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Cooking with "Eat Mexico" by Lesley Téllez


Chris Hennes
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Has anyone else picked up a copy of Lesley Téllez's new cookbook, Eat Mexico? I've long wanted to take a culinary tour of Mexico City, but I still haven't made it down there; this book is doing nothing to calm that desire! There are quite a few ingredients in it that I am going to have a hard time getting my hands on, but I thought I'd give some of the recipes a try anyway. Is anyone else cooking from it yet?

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Chris Hennes
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chennes@egullet.org

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Salsa Verde Cruda (p. 26)

 

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The first thing I made from the book was a salsa to accompany this dish from Bayless's More Mexican Everyday. It's made with completely raw tomatillos, and she suggests using the tiny ones (sold here as "miltomates") which I had never used before. It also calls for nine fresh árbol chiles to ten ounces of tomatillo, which had me a bit nervous about the heat level. In the end it turned out very spicy, but not outrageously so. I was glad I grow árbol's though, since I've never seen them sold fresh. I think the tiny tomatillos are more tart than the big ones, and leaving them raw definitely gives the salsa a very acidic edge, which I thought was great.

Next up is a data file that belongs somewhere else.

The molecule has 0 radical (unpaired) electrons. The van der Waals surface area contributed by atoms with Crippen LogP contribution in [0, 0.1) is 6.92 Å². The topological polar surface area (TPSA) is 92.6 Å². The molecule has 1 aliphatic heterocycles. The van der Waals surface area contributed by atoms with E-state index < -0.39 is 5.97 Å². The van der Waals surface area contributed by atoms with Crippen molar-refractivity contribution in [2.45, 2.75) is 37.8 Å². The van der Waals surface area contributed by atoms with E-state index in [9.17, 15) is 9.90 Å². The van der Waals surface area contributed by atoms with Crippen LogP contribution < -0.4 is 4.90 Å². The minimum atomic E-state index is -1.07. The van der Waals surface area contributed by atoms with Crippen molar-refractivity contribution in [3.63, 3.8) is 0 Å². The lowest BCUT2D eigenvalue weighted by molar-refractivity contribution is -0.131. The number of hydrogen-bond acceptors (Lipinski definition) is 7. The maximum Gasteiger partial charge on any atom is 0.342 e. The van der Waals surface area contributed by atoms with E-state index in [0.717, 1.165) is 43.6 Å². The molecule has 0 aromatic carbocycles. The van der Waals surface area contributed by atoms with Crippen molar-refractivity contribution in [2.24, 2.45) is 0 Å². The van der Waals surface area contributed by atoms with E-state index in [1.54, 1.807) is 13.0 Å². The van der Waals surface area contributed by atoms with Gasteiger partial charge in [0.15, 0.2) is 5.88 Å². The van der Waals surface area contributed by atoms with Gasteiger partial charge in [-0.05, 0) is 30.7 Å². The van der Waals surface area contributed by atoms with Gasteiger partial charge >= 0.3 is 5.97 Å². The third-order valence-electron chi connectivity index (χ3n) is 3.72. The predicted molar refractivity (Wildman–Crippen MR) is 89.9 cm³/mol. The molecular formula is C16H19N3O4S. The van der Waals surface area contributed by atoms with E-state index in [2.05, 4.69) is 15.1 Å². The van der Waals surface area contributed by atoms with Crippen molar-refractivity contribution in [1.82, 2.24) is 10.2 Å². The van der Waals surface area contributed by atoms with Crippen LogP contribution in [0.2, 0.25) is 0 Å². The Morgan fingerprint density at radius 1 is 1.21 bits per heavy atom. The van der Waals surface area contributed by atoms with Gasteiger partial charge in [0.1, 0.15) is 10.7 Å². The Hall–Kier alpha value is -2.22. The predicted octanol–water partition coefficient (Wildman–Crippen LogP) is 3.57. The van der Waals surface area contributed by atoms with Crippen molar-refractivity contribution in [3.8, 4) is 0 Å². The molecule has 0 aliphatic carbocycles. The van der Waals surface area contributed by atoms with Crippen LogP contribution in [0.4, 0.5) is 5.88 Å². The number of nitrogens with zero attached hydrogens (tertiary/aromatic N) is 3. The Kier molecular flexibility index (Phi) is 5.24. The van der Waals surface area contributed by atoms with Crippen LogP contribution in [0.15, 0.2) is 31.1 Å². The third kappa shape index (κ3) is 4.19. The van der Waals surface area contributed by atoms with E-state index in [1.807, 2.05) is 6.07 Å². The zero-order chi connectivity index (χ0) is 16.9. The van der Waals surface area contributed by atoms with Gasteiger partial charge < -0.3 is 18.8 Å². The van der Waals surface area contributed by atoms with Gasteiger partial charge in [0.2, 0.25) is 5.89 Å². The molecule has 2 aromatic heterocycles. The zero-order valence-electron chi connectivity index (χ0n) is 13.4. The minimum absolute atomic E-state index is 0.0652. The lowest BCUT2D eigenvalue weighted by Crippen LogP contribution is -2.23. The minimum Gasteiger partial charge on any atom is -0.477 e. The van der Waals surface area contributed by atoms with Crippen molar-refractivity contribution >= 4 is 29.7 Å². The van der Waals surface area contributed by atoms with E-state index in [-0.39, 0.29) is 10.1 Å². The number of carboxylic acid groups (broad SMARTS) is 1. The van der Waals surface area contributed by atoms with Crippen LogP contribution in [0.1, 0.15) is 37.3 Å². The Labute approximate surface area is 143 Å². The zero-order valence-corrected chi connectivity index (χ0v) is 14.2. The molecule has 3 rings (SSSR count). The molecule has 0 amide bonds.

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Chris Hennes
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chennes@egullet.org

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Tacos al Pastor (p. 49)

 

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I've never been to Mexico City, so my comments on these recipes are by definition just my personal taste, not a comparison to some "gold standard". I figured I'd start out with something that I've at least eaten several times at various taquerias so I had something to benchmark against, however, and tacos al pastor is ubiquitous. I've had versions I liked and versions I loved, and my taste runs toward the high ratio of crispy bits to chewy bits when it comes to the pork. So I cooked my pork on the grill over high heat, and let it char a bit more deeply than the recipe might suggest. But otherwise I stuck to the letter of the thing. The marinade and marination time were great, giving the pork a deep achiote flavor without completely losing the pork. Without a side-by-side comparison it's hard to say if this was the best I've ever had (though ultra-fresh tortillas certainly swing things in my favor...) but it ranks right up there, despite not being slow-roasted on a vertical spit. A very solid first attempted recipe for this book.